People of the Sturgeon: Wisconsin's Love Affair with an Ancient Fish
By Kathleen Schmitt Kline, Ronald M. Bruch, Frederick P. Binkowski, with photographs by Bob Rashid
304 pages, 240 color and b/w photos and illus., 8.5 x 10"; E-book now available
A Midwest Favorite from the Midwest Booksellers Association
Lake sturgeon, an ancient fish native to the Great Lakes region, can grow to be more than six feet long, 200 pounds, and live more than 100 years. This "dinosaur fish" teetered on the brink of extinction since the late 19th century. But in Wisconsin, careful management for over 100 years has allowed one population to thrive. "People of the Sturgeon" is a history of the cultures surrounding lake sturgeon in Wisconsin's Lake Winnebago region, told by a fascinating collection of photos, artifacts, and a few good fish tales. From some of the earliest inhabitants of Wisconsin, the Menominee Indian Tribe, to the spearers who flock to frozen Lake Winnebago for the annual sturgeon spearing season, people have always been drawn to this ancient fish.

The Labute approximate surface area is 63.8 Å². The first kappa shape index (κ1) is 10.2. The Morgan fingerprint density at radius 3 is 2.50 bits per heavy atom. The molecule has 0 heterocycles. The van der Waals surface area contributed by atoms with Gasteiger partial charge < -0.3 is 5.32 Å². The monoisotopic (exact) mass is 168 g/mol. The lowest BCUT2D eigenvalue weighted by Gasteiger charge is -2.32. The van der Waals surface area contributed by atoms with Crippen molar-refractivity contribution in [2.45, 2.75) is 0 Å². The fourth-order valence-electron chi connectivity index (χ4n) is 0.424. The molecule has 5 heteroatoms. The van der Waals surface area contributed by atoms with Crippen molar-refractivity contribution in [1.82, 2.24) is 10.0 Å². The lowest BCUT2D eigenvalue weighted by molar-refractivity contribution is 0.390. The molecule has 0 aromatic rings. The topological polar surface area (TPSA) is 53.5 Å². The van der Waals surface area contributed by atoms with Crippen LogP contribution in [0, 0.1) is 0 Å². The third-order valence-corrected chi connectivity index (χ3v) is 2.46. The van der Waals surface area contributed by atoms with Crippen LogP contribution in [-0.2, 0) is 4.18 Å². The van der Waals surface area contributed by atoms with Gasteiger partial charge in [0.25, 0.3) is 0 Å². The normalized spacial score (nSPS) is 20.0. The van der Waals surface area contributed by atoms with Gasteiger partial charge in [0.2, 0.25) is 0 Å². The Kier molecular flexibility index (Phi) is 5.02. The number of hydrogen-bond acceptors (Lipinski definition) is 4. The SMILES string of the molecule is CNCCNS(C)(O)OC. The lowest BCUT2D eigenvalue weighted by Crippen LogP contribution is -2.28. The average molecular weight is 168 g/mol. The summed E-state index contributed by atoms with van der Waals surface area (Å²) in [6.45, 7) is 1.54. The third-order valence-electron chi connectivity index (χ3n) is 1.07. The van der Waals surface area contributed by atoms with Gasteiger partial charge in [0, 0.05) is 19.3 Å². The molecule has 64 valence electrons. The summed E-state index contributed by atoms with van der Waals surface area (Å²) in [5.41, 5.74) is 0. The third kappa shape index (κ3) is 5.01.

While overfishing, dams, and pollution nearly wiped out other populations of lake sturgeon, Winnebago sturgeon have survived and flourished because of the dedicated efforts of state managers, university researchers, and a determined group of spearers known as Sturgeon for Tomorrow. This is the only population of sturgeon in the world to have been nearly extirpated, then resurrected through a community-wide effort of people who are now joined together as "People of the Sturgeon."
NEW AUDIO BOOK: the audio edition of "People of the Sturgeon" is now available!
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